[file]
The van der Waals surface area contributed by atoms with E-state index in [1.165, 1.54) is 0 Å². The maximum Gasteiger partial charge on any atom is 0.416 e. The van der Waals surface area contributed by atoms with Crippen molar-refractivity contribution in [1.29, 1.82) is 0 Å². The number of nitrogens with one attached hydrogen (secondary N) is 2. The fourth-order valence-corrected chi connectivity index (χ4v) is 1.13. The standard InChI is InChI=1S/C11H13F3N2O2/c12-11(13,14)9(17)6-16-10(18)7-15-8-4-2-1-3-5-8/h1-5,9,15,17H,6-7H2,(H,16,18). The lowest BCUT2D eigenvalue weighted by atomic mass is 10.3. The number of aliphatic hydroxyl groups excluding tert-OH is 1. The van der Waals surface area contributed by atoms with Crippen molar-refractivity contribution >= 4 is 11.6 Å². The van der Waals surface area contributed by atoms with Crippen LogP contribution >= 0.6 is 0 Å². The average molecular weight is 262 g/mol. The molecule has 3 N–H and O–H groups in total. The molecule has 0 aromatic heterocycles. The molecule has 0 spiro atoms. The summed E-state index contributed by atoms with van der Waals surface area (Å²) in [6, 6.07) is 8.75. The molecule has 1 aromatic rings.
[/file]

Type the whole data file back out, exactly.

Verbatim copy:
The van der Waals surface area contributed by atoms with E-state index in [1.165, 1.54) is 0 Å². The maximum Gasteiger partial charge on any atom is 0.416 e. The van der Waals surface area contributed by atoms with Crippen molar-refractivity contribution in [1.29, 1.82) is 0 Å². The number of nitrogens with one attached hydrogen (secondary N) is 2. The fourth-order valence-corrected chi connectivity index (χ4v) is 1.13. The standard InChI is InChI=1S/C11H13F3N2O2/c12-11(13,14)9(17)6-16-10(18)7-15-8-4-2-1-3-5-8/h1-5,9,15,17H,6-7H2,(H,16,18). The lowest BCUT2D eigenvalue weighted by atomic mass is 10.3. The number of aliphatic hydroxyl groups excluding tert-OH is 1. The van der Waals surface area contributed by atoms with Crippen molar-refractivity contribution >= 4 is 11.6 Å². The van der Waals surface area contributed by atoms with Crippen LogP contribution >= 0.6 is 0 Å². The average molecular weight is 262 g/mol. The molecule has 3 N–H and O–H groups in total. The molecule has 0 aromatic heterocycles. The molecule has 0 spiro atoms. The summed E-state index contributed by atoms with van der Waals surface area (Å²) in [6, 6.07) is 8.75. The molecule has 1 aromatic rings.